THE SCHENGEN AGREEMENT AND THE CONVENTION IMPLEMENTING THE SCHENGEN
the Schengen Agreement:
Austria, Belgium, Denmark,
France, Finland, Germany, Greece, Iceland, Italy, Luxembourg, the Netherlands,
Norway, Portugal, Spain and Sweden.
Development of the Schengen Agreement
On 14 June 1985 the Federal
Republic of Germany, France, Belgium, Luxembourg and the Netherlands signed the
Schengen Agreement (Schengen being a place in Luxembourg) on the gradual
abolition of checks at their common borders.
On 19 June 1990 the Convention
Implementing the Schengen Agreement was signed. Its key points relate to
measures designed to create, following the abolition of common border checks, a
common area of security and justice. Specifically it is concerned with:
- harmonizing provisions relating to entry into
and short stays in the Schengen area by non-EU citizens (uniform Schengen
- asylum matters (determining in which Member
State an application for asylum may be submitted);
- measures to combat cross-border drugs-related
- police cooperation (hot pursuit);
- cooperation among Schengen states on judicial
The Convention Implementing the
Schengen Agreement entered into force on 1 September 1993; its
provisions could not take practical effect, however, until the necessary
technical and legal prerequisites (such as data banks and the relevant data
protection authorities) were in place. The Convention thus took practical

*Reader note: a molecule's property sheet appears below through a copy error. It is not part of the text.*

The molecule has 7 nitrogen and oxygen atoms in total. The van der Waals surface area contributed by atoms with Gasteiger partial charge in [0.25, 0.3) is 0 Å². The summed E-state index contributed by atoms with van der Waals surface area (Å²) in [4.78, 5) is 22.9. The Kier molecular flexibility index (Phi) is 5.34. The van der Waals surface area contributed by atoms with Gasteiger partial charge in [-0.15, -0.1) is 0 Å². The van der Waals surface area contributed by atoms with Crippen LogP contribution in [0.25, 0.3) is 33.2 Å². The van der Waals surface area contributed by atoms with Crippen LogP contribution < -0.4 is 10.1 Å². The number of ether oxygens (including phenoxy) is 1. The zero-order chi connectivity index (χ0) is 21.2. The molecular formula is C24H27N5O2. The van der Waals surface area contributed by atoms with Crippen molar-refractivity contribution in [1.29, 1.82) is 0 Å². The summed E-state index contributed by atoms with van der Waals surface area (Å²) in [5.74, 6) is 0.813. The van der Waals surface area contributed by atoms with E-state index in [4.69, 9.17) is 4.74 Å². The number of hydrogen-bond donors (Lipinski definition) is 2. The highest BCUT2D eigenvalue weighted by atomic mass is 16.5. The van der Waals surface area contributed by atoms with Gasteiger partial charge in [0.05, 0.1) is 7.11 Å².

effect on 26 March 1995 for the original Parties to the Schengen Agreement as
well as for Spain and Portugal. Since 1995 Italy, Greece, Austria, Denmark,
Finland and Sweden have acceded to the Convention, which only entered into
force for the three Nordic countries on 25 March 2001. A Schengen cooperation
agreement was concluded with the non-EU members of the Nordic Passport Union
(Norway and Iceland) in 1996. Norway and Iceland have also fully implemented
the Schengen regime since 25 March 2001.
Once checks at common borders are
completely abolished, the holder of a uniform visa is entitled to stay in the
above-mentioned 15 countries which apply the Convention Implementing the
Schengen Agreement for a maximum of up to 90 days per six-month period during
the visa's period of validity.
of the Convention Implementing the Schengen Agreement
- Citizens of countries implementing the
Schengen Agreement (see item 1) can cross the internal borders of the
implementing countries at any point without checks.
- A visa with no territorial restrictions
(visitor's or business visa allowing the holder to stay up to 90 days per
six-month period, transit or airport visa) granted to a third-country
national by one implementing country entitles the holder, for the same
purpose and for the duration of the visa's validity, to enter without
border checks other implementing countries as well.
- Any third-country national with a residence
permit valid in one implementing country may travel on a valid passport,
without requiring a visa, for up to 90 days per six-month period to other
- Harmonized visa policies of Schengen